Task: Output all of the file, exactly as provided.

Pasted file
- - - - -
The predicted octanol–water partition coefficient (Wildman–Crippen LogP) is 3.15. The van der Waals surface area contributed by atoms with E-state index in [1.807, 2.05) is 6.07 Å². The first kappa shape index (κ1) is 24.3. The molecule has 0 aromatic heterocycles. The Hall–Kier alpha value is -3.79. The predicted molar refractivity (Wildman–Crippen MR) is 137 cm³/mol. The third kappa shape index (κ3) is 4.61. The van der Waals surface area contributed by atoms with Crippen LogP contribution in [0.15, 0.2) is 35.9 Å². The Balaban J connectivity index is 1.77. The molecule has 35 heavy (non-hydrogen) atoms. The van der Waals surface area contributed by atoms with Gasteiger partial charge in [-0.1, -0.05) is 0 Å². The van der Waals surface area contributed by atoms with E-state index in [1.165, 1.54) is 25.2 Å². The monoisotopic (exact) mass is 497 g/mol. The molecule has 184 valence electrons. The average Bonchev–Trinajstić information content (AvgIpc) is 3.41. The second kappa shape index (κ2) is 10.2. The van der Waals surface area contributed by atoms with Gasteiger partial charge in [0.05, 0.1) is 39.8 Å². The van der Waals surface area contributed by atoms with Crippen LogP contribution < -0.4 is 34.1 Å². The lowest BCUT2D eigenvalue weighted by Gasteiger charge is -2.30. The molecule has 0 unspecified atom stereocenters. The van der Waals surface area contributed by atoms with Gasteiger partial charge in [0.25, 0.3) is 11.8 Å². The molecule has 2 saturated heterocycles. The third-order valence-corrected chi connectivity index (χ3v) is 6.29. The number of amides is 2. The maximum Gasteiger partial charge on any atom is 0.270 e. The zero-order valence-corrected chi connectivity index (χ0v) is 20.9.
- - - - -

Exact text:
The predicted octanol–water partition coefficient (Wildman–Crippen LogP) is 3.15. The van der Waals surface area contributed by atoms with E-state index in [1.807, 2.05) is 6.07 Å². The first kappa shape index (κ1) is 24.3. The molecule has 0 aromatic heterocycles. The Hall–Kier alpha value is -3.79. The predicted molar refractivity (Wildman–Crippen MR) is 137 cm³/mol. The third kappa shape index (κ3) is 4.61. The van der Waals surface area contributed by atoms with Crippen LogP contribution in [0.15, 0.2) is 35.9 Å². The Balaban J connectivity index is 1.77. The molecule has 35 heavy (non-hydrogen) atoms. The van der Waals surface area contributed by atoms with Gasteiger partial charge in [-0.1, -0.05) is 0 Å². The van der Waals surface area contributed by atoms with E-state index in [1.165, 1.54) is 25.2 Å². The monoisotopic (exact) mass is 497 g/mol. The molecule has 184 valence electrons. The average Bonchev–Trinajstić information content (AvgIpc) is 3.41. The second kappa shape index (κ2) is 10.2. The van der Waals surface area contributed by atoms with Gasteiger partial charge in [0.05, 0.1) is 39.8 Å². The van der Waals surface area contributed by atoms with Crippen LogP contribution < -0.4 is 34.1 Å². The lowest BCUT2D eigenvalue weighted by Gasteiger charge is -2.30. The molecule has 0 unspecified atom stereocenters. The van der Waals surface area contributed by atoms with Gasteiger partial charge in [0.25, 0.3) is 11.8 Å². The molecule has 2 saturated heterocycles. The third-order valence-corrected chi connectivity index (χ3v) is 6.29. The number of amides is 2. The maximum Gasteiger partial charge on any atom is 0.270 e. The zero-order valence-corrected chi connectivity index (χ0v) is 20.9.